Sheila Jeffreys’ recent complaints against Transgender inspired opposition to her exclusionary Radical Feminist paradigm irked me today. Does something about the following quote read hollow with you?
For several years there has been a concerted campaign via the internet and on the ground, to ensure that I, and any other persons who have criticised transgenderism, from any academic discipline, are not given opportunities to speak in public.
For those out of the loop, Radical Feminism is in opposition to sex-reassignment surgeries and deems transsexuals to be co-opted supporters of the patriarchal status quo. As an “idiot’s guide” primer to the whole Radical Feminism vs. Transgender Theory debate check out the rather entertaining:
The Rad Fem Vs. the Trans Activist
But back to the specifics of the topic at hand. If you are wondering why I appear to be lacking sympathy for Ms. Jeffreys’ plight it’s because Transgendered individuals have been actively dissuaded—banned from certain Radical Feminist sponsored events. Perhaps, nowhere more infamously than at the Michigan Womyn’s Music Festival.
To cite an About.com article that poses the very direct question, “Is the Festival Transphobic?” a representative of Lesbian Life responds:
We strongly assert there is nothing transphobic with choosing to spend one week with womyn who were born as, and have lived their lives as, womyn. It is a powerful, uncommon experience that womyn enjoy during this one week of living in the company of other womyn-born womyn. There are many opportunities in the world to share space with the entire queer community, and other spaces that welcome all who define themselves as female.
Now where have we heard that line before?
[Donald] Trump has since reversed his “naturally-born” female position — and has promised to allow [Canadian transgendered Miss Universe contestant] Jenna [Talackova] to compete.
Oh right, Donald Trump had his very own women-born-women policy! I wonder if Ms. Jeffreys takes comfort in the fact that she and “The Donald” see eye-to-eye on the naturally born woman issue? Certainly opponents of transgenderism make strange bedfellows!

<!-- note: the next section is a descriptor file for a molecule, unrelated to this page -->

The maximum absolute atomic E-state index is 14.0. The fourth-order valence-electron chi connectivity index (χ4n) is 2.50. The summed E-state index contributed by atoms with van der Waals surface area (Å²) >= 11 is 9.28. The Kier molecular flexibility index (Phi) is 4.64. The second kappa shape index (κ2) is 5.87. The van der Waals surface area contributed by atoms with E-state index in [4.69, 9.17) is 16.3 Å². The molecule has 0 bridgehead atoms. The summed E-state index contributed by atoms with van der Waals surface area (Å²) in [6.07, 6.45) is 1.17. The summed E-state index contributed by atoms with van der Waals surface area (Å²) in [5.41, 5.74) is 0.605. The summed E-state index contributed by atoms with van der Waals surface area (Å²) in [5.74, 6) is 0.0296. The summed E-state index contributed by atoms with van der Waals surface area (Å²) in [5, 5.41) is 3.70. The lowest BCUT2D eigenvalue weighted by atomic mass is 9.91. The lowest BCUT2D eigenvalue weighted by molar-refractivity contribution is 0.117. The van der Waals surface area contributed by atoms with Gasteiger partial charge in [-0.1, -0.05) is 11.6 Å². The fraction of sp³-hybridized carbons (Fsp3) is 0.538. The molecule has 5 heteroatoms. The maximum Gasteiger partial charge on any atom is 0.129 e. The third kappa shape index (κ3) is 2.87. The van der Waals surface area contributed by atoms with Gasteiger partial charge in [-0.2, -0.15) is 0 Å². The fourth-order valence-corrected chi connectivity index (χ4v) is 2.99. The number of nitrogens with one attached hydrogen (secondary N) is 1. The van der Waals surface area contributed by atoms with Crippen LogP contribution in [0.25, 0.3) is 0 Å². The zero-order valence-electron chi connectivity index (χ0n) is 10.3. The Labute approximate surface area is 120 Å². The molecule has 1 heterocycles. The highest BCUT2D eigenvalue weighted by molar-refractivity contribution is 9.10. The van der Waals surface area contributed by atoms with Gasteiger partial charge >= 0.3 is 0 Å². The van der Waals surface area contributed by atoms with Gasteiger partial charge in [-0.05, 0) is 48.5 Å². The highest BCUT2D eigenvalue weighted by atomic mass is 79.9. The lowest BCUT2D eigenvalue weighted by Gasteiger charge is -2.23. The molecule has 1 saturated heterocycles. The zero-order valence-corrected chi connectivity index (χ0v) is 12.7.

It also brings to mind the “men-only” clubs that some feminists sought to desegregate based on suppositions of male privilege and rights of access. Yet, didn’t those men cite the same kind of argument? To paraphrase the quote above:
“We strongly assert there is nothing misogynistic with choosing to spend time with men who were born as, and have lived their lives as, men in our men’s clubs. There are many opportunities in the world to share space with the entire community, and other spaces that welcome all who define themselves as women.”
In other words, “sure have your freedom. Live where you will. But um, not on my block“.
I’ve made this point before. Anti-transgender rhetoric and practice works only insomuch as our critics are able to identify us. The picture heralding this piece features yours truly, and the lovely, Miriam Rivera. We are both transgendered, but ironically, she is preoperative and I am post-operative. In other words, I’m the one with a vagina. Yet, because Miriam passes so well it is likely she that would gain access to a “woman-born-woman” event and not myself. I’m squarely in their gun-sights, not Miriam. Perception is everything folks.
Yes, because I “pass” less effectively, I am subject to greater scrutiny and derision. I applaud beautiful women such as Janet Mock who has chosen to celebrate her uniqueness as a transgendered woman when her ability to move about us undetected could have been a very real option.
I yearn for a world of inclusion—not exclusion!
I think of the ignorance, and stupidity inherent in racist ideologies. I love, welcome and embrace the fact that new genetic research, notably the Genographic Project highlights our shared humanity and common ancestral beginnings. I’ve been researching my family tree as part of the needed research for a memoir I am putting together. I’ve been excitedly pouring over old documents citing relatives in the UK. However, the greater truth is that we are all African—all of us!
One people, and a shared hope of fulfillment, and lives rich in meaning and purpose. Come one. Come all; independent of religion, race, color or creed.
As for Sheila Jeffreys and Radical Feminism all I can say is:
Live by the sword of exclusion, elitism, and privilege, and you die by the same.